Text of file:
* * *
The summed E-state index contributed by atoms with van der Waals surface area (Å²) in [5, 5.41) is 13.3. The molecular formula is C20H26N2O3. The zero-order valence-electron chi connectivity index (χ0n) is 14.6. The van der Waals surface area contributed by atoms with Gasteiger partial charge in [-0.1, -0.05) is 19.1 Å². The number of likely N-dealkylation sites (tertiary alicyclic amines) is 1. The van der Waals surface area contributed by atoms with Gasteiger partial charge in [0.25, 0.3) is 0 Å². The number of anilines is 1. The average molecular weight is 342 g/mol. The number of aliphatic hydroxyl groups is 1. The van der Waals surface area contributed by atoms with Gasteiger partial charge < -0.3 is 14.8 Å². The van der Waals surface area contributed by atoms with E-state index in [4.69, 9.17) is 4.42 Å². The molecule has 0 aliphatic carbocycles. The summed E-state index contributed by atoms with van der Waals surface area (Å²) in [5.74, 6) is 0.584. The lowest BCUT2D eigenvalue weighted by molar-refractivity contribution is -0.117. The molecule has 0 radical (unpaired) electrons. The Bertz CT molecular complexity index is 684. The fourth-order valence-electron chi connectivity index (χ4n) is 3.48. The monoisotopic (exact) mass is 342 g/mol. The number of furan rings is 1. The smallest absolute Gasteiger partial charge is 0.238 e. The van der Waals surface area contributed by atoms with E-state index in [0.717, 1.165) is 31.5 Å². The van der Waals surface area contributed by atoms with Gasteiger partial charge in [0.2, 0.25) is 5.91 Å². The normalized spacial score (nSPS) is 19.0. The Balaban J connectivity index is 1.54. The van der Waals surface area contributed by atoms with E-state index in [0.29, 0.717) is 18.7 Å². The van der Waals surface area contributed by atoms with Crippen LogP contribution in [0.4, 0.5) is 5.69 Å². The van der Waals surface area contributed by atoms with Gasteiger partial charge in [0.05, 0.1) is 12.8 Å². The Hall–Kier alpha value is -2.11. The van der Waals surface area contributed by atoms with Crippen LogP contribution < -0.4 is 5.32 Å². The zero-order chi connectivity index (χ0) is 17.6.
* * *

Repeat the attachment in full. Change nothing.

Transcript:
The summed E-state index contributed by atoms with van der Waals surface area (Å²) in [5, 5.41) is 13.3. The molecular formula is C20H26N2O3. The zero-order valence-electron chi connectivity index (χ0n) is 14.6. The van der Waals surface area contributed by atoms with Gasteiger partial charge in [-0.1, -0.05) is 19.1 Å². The number of likely N-dealkylation sites (tertiary alicyclic amines) is 1. The van der Waals surface area contributed by atoms with Gasteiger partial charge in [0.25, 0.3) is 0 Å². The number of anilines is 1. The average molecular weight is 342 g/mol. The number of aliphatic hydroxyl groups is 1. The van der Waals surface area contributed by atoms with Gasteiger partial charge < -0.3 is 14.8 Å². The van der Waals surface area contributed by atoms with E-state index in [4.69, 9.17) is 4.42 Å². The molecule has 0 aliphatic carbocycles. The summed E-state index contributed by atoms with van der Waals surface area (Å²) in [5.74, 6) is 0.584. The lowest BCUT2D eigenvalue weighted by molar-refractivity contribution is -0.117. The molecule has 0 radical (unpaired) electrons. The Bertz CT molecular complexity index is 684. The fourth-order valence-electron chi connectivity index (χ4n) is 3.48. The monoisotopic (exact) mass is 342 g/mol. The number of furan rings is 1. The smallest absolute Gasteiger partial charge is 0.238 e. The van der Waals surface area contributed by atoms with E-state index in [0.717, 1.165) is 31.5 Å². The van der Waals surface area contributed by atoms with Gasteiger partial charge in [0.2, 0.25) is 5.91 Å². The normalized spacial score (nSPS) is 19.0. The Balaban J connectivity index is 1.54. The van der Waals surface area contributed by atoms with E-state index in [0.29, 0.717) is 18.7 Å². The van der Waals surface area contributed by atoms with Crippen LogP contribution in [0.4, 0.5) is 5.69 Å². The van der Waals surface area contributed by atoms with Gasteiger partial charge in [0.05, 0.1) is 12.8 Å². The Hall–Kier alpha value is -2.11. The van der Waals surface area contributed by atoms with Crippen LogP contribution < -0.4 is 5.32 Å². The zero-order chi connectivity index (χ0) is 17.6.